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Documenting Racism

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ISBN: 9780826405555 9781441172938 Year: Language: English
Publisher: Bloomsbury Academic Grant: Knowledge Unlatched - 102540
Subject: Performing Arts
Added to DOAB on : 2019-03-08 11:21:04
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From the silent era through the 1950s, the U.S. Department of Agriculture was the preeminent government filmmaking organization. In the United States, USDA films were shown in movie theaters, public and private schools at all educational levels, churches, libraries and even in open fields. For many Americans in the early 1900s, the USDA films were the first motion pictures they watched. And yet USDA documentaries have received little serious scholarly attention. The lack of serious study is especially concerning since the films chronicle over half a century of American farm life and agricultural work and, in so doing, also chronicle the social, cultural, and political changes in the United States at a crucial time in its development into a global superpower. Focusing specifically on four key films, Winn explicates the representation of African Americans in these films within the socio-political context of their times.

Cold War Cosmopolitanism

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ISBN: 9780520968981 9780520296503 Year: Pages: 321 DOI: 10.1525/luminos.85 Language: English
Publisher: University of California Press
Subject: Media and communication --- History --- Performing Arts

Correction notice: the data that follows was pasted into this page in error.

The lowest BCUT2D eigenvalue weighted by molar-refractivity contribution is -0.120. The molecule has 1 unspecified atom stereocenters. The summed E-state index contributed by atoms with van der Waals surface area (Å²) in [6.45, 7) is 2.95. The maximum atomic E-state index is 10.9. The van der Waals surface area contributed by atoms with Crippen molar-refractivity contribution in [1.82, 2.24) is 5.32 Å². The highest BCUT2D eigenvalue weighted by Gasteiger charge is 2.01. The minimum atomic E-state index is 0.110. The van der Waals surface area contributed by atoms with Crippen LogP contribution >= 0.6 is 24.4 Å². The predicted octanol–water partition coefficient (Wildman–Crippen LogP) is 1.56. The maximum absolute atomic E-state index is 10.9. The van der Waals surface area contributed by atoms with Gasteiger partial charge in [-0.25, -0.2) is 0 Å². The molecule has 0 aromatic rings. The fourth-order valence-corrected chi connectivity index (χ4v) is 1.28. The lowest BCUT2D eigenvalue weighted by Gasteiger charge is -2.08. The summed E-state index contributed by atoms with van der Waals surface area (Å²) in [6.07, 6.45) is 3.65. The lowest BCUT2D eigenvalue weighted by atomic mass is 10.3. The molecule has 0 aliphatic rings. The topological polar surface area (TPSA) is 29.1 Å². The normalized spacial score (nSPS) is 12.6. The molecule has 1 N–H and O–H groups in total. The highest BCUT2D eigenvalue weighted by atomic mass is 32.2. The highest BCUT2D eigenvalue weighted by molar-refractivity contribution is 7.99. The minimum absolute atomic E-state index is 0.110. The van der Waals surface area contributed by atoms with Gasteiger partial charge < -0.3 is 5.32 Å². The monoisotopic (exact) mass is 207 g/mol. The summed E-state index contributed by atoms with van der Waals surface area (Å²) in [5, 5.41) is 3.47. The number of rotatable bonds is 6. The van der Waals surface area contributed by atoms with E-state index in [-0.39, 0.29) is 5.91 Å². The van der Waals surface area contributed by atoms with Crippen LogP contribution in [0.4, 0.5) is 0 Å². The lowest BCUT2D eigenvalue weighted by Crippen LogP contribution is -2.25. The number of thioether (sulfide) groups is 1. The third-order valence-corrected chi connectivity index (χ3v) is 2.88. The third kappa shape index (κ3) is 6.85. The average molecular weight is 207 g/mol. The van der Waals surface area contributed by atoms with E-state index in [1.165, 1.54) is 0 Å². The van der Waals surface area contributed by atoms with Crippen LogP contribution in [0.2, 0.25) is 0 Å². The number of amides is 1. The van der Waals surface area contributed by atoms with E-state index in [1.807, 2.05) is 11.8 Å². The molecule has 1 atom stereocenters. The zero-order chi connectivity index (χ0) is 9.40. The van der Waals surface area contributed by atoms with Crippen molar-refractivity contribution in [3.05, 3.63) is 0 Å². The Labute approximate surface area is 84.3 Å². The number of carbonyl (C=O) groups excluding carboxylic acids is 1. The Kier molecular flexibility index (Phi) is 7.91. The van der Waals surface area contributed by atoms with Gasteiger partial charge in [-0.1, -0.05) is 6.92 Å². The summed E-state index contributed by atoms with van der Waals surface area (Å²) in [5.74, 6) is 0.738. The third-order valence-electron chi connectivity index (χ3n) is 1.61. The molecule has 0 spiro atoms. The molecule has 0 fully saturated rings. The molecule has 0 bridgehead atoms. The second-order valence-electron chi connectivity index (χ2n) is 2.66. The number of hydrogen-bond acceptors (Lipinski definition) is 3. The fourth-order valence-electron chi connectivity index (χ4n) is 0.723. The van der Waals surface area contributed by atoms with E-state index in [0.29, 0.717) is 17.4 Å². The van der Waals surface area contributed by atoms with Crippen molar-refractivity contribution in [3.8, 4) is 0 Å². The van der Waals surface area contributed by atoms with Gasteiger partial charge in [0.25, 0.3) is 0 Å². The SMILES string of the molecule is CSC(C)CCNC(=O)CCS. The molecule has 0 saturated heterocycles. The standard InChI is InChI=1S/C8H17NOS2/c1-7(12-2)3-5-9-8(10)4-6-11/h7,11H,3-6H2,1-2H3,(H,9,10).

Added to DOAB on : 2020-03-04 11:21:03
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"Han Hyung-mo was a major figure within South Korea’s Golden Age cinema. The director of Madame Freedom (1956), the most famous film of the 1950s, Han made popular films that explored women’s relationship to modernity. He was also a master stylist who introduced technological innovations and fresh ideas about film form and genre into Korean cinema. This book offers a transnational cultural history of Han’s films, one that foregrounds questions of gender and style. Han’s films embody a period style that Klein calls “Cold War cosmopolitanism.” The waging of the Cold War enmeshed South Korea within a network of ties to the Free World. Fostered by political leaders like Syngman Rhee, American institutions such as the US military and the Asia Foundation, and ordinary Koreans, these networks created channels through which material resources, liberal ideas, and cultural texts flowed into and out of Korea. Han and other cultural producers tapped into these networks to create new forms of commercial culture that meshed local concerns with foreign trends. Combining extensive archival research and in-depth analyses of individual films, Cold War Cosmopolitanism offers a fresh, interdisciplinary perspective on the waging of the cultural Cold War in Asia."

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